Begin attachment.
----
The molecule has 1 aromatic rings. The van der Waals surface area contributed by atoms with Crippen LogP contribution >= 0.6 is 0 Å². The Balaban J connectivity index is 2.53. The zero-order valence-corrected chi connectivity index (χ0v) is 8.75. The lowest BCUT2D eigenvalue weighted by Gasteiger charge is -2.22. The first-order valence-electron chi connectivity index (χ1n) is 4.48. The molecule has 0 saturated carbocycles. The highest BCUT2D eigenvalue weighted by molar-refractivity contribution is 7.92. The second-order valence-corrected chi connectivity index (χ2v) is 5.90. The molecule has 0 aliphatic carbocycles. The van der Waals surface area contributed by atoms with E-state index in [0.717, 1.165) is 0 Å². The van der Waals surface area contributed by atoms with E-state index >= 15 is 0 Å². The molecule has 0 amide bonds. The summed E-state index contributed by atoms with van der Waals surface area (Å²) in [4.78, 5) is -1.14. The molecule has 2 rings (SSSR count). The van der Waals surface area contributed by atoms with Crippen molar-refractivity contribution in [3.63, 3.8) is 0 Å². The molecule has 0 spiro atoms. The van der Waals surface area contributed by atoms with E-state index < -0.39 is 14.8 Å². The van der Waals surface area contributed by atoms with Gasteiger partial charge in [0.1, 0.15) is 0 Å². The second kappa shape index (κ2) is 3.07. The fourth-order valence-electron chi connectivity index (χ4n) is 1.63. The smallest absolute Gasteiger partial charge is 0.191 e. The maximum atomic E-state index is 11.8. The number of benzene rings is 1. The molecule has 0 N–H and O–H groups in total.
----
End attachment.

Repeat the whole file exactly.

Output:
The molecule has 1 aromatic rings. The van der Waals surface area contributed by atoms with Crippen LogP contribution >= 0.6 is 0 Å². The Balaban J connectivity index is 2.53. The zero-order valence-corrected chi connectivity index (χ0v) is 8.75. The lowest BCUT2D eigenvalue weighted by Gasteiger charge is -2.22. The first-order valence-electron chi connectivity index (χ1n) is 4.48. The molecule has 0 saturated carbocycles. The highest BCUT2D eigenvalue weighted by molar-refractivity contribution is 7.92. The second-order valence-corrected chi connectivity index (χ2v) is 5.90. The molecule has 0 aliphatic carbocycles. The van der Waals surface area contributed by atoms with E-state index in [0.717, 1.165) is 0 Å². The van der Waals surface area contributed by atoms with E-state index >= 15 is 0 Å². The molecule has 0 amide bonds. The summed E-state index contributed by atoms with van der Waals surface area (Å²) in [4.78, 5) is -1.14. The molecule has 2 rings (SSSR count). The van der Waals surface area contributed by atoms with Crippen molar-refractivity contribution in [3.63, 3.8) is 0 Å². The molecule has 0 spiro atoms. The van der Waals surface area contributed by atoms with E-state index < -0.39 is 14.8 Å². The van der Waals surface area contributed by atoms with Gasteiger partial charge in [0.1, 0.15) is 0 Å². The second kappa shape index (κ2) is 3.07. The fourth-order valence-electron chi connectivity index (χ4n) is 1.63. The smallest absolute Gasteiger partial charge is 0.191 e. The maximum atomic E-state index is 11.8. The number of benzene rings is 1. The molecule has 0 N–H and O–H groups in total.